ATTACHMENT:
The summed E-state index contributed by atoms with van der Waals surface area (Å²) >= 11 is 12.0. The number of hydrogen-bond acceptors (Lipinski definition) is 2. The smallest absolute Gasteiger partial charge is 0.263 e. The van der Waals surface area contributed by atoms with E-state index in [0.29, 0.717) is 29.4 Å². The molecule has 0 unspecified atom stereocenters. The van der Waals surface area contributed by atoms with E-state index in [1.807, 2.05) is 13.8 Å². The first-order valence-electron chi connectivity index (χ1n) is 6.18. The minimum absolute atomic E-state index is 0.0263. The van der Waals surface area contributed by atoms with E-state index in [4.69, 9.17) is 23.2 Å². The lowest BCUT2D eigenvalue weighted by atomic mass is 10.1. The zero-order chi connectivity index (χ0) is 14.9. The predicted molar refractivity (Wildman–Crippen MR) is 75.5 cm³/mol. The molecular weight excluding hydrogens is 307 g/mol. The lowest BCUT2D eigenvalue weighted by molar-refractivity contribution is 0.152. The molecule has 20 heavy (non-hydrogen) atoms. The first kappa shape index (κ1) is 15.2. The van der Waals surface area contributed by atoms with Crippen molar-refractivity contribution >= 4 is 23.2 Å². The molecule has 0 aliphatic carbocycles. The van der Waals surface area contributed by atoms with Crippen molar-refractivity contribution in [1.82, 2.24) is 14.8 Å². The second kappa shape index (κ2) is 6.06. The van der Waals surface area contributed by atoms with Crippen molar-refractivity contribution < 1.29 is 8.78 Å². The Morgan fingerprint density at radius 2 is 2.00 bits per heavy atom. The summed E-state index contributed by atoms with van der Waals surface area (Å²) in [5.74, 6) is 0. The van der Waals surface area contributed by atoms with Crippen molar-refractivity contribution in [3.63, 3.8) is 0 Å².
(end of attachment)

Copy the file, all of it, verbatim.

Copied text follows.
The summed E-state index contributed by atoms with van der Waals surface area (Å²) >= 11 is 12.0. The number of hydrogen-bond acceptors (Lipinski definition) is 2. The smallest absolute Gasteiger partial charge is 0.263 e. The van der Waals surface area contributed by atoms with E-state index in [0.29, 0.717) is 29.4 Å². The molecule has 0 unspecified atom stereocenters. The van der Waals surface area contributed by atoms with E-state index in [1.807, 2.05) is 13.8 Å². The first-order valence-electron chi connectivity index (χ1n) is 6.18. The minimum absolute atomic E-state index is 0.0263. The van der Waals surface area contributed by atoms with E-state index in [4.69, 9.17) is 23.2 Å². The lowest BCUT2D eigenvalue weighted by atomic mass is 10.1. The zero-order chi connectivity index (χ0) is 14.9. The predicted molar refractivity (Wildman–Crippen MR) is 75.5 cm³/mol. The molecular weight excluding hydrogens is 307 g/mol. The lowest BCUT2D eigenvalue weighted by molar-refractivity contribution is 0.152. The molecule has 20 heavy (non-hydrogen) atoms. The first kappa shape index (κ1) is 15.2. The van der Waals surface area contributed by atoms with Crippen molar-refractivity contribution >= 4 is 23.2 Å². The molecule has 0 aliphatic carbocycles. The van der Waals surface area contributed by atoms with Crippen molar-refractivity contribution in [1.82, 2.24) is 14.8 Å². The second kappa shape index (κ2) is 6.06. The van der Waals surface area contributed by atoms with Crippen molar-refractivity contribution < 1.29 is 8.78 Å². The Morgan fingerprint density at radius 2 is 2.00 bits per heavy atom. The summed E-state index contributed by atoms with van der Waals surface area (Å²) in [5.74, 6) is 0. The van der Waals surface area contributed by atoms with Crippen molar-refractivity contribution in [3.63, 3.8) is 0 Å².